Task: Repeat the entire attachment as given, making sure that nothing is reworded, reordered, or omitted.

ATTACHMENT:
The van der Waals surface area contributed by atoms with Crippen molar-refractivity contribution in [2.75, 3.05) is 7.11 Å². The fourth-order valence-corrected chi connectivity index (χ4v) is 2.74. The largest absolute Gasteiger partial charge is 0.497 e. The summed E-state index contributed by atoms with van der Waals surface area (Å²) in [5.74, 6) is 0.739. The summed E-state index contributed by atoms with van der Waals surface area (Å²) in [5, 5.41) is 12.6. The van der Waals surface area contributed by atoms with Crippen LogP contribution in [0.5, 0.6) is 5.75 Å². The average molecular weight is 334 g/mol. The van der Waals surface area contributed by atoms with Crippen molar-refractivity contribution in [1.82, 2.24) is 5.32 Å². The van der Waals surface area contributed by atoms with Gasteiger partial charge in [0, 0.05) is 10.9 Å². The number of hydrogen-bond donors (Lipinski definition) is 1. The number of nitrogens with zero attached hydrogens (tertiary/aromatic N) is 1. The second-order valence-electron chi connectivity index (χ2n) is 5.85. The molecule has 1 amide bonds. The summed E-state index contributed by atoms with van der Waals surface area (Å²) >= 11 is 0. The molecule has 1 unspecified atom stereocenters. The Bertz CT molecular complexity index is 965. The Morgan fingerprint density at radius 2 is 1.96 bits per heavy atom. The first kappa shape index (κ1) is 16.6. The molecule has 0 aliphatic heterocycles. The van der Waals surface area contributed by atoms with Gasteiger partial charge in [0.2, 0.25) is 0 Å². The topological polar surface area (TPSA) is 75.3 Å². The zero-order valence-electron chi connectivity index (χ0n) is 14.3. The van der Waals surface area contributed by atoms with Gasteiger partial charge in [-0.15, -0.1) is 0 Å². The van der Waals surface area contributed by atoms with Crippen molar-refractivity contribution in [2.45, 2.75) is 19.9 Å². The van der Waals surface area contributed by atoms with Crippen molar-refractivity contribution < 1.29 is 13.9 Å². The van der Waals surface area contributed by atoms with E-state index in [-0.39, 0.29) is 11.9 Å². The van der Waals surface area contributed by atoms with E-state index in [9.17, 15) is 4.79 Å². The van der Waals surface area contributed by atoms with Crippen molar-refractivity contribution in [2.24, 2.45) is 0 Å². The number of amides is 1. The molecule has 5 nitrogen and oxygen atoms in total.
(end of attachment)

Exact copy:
The van der Waals surface area contributed by atoms with Crippen molar-refractivity contribution in [2.75, 3.05) is 7.11 Å². The fourth-order valence-corrected chi connectivity index (χ4v) is 2.74. The largest absolute Gasteiger partial charge is 0.497 e. The summed E-state index contributed by atoms with van der Waals surface area (Å²) in [5.74, 6) is 0.739. The summed E-state index contributed by atoms with van der Waals surface area (Å²) in [5, 5.41) is 12.6. The van der Waals surface area contributed by atoms with Crippen LogP contribution in [0.5, 0.6) is 5.75 Å². The average molecular weight is 334 g/mol. The van der Waals surface area contributed by atoms with Crippen molar-refractivity contribution in [1.82, 2.24) is 5.32 Å². The van der Waals surface area contributed by atoms with Gasteiger partial charge in [0, 0.05) is 10.9 Å². The number of hydrogen-bond donors (Lipinski definition) is 1. The number of nitrogens with zero attached hydrogens (tertiary/aromatic N) is 1. The second-order valence-electron chi connectivity index (χ2n) is 5.85. The molecule has 1 amide bonds. The summed E-state index contributed by atoms with van der Waals surface area (Å²) >= 11 is 0. The molecule has 1 unspecified atom stereocenters. The Bertz CT molecular complexity index is 965. The Morgan fingerprint density at radius 2 is 1.96 bits per heavy atom. The first kappa shape index (κ1) is 16.6. The molecule has 0 aliphatic heterocycles. The van der Waals surface area contributed by atoms with Gasteiger partial charge in [0.2, 0.25) is 0 Å². The topological polar surface area (TPSA) is 75.3 Å². The zero-order valence-electron chi connectivity index (χ0n) is 14.3. The van der Waals surface area contributed by atoms with Gasteiger partial charge in [-0.15, -0.1) is 0 Å². The van der Waals surface area contributed by atoms with Crippen molar-refractivity contribution in [2.45, 2.75) is 19.9 Å². The van der Waals surface area contributed by atoms with Crippen molar-refractivity contribution < 1.29 is 13.9 Å². The van der Waals surface area contributed by atoms with E-state index in [-0.39, 0.29) is 11.9 Å². The van der Waals surface area contributed by atoms with E-state index in [9.17, 15) is 4.79 Å². The van der Waals surface area contributed by atoms with Crippen molar-refractivity contribution in [2.24, 2.45) is 0 Å². The number of amides is 1. The molecule has 5 nitrogen and oxygen atoms in total.